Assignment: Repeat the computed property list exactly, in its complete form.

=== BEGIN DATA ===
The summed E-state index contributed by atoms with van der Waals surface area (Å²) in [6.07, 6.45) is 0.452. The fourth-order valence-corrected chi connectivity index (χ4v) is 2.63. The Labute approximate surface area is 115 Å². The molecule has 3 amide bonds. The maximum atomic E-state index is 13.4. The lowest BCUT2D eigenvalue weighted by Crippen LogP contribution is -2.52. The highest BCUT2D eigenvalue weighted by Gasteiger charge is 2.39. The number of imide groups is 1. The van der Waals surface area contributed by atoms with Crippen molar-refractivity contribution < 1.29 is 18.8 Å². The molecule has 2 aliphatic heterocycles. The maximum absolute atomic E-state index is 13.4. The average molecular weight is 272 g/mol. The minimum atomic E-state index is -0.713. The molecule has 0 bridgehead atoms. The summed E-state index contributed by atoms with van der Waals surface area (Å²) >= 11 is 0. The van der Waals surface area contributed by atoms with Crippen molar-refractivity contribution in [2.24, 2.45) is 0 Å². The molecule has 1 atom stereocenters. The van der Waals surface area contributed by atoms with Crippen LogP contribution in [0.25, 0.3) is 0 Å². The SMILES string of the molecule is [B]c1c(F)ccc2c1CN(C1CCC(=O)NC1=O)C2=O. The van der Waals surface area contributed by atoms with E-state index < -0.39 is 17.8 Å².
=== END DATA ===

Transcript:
The summed E-state index contributed by atoms with van der Waals surface area (Å²) in [6.07, 6.45) is 0.452. The fourth-order valence-corrected chi connectivity index (χ4v) is 2.63. The Labute approximate surface area is 115 Å². The molecule has 3 amide bonds. The maximum atomic E-state index is 13.4. The lowest BCUT2D eigenvalue weighted by Crippen LogP contribution is -2.52. The highest BCUT2D eigenvalue weighted by Gasteiger charge is 2.39. The number of imide groups is 1. The van der Waals surface area contributed by atoms with Crippen molar-refractivity contribution < 1.29 is 18.8 Å². The molecule has 2 aliphatic heterocycles. The maximum absolute atomic E-state index is 13.4. The average molecular weight is 272 g/mol. The minimum atomic E-state index is -0.713. The molecule has 0 bridgehead atoms. The summed E-state index contributed by atoms with van der Waals surface area (Å²) >= 11 is 0. The van der Waals surface area contributed by atoms with Crippen molar-refractivity contribution in [2.24, 2.45) is 0 Å². The molecule has 1 atom stereocenters. The van der Waals surface area contributed by atoms with Crippen LogP contribution in [0.25, 0.3) is 0 Å². The SMILES string of the molecule is [B]c1c(F)ccc2c1CN(C1CCC(=O)NC1=O)C2=O. The van der Waals surface area contributed by atoms with E-state index < -0.39 is 17.8 Å².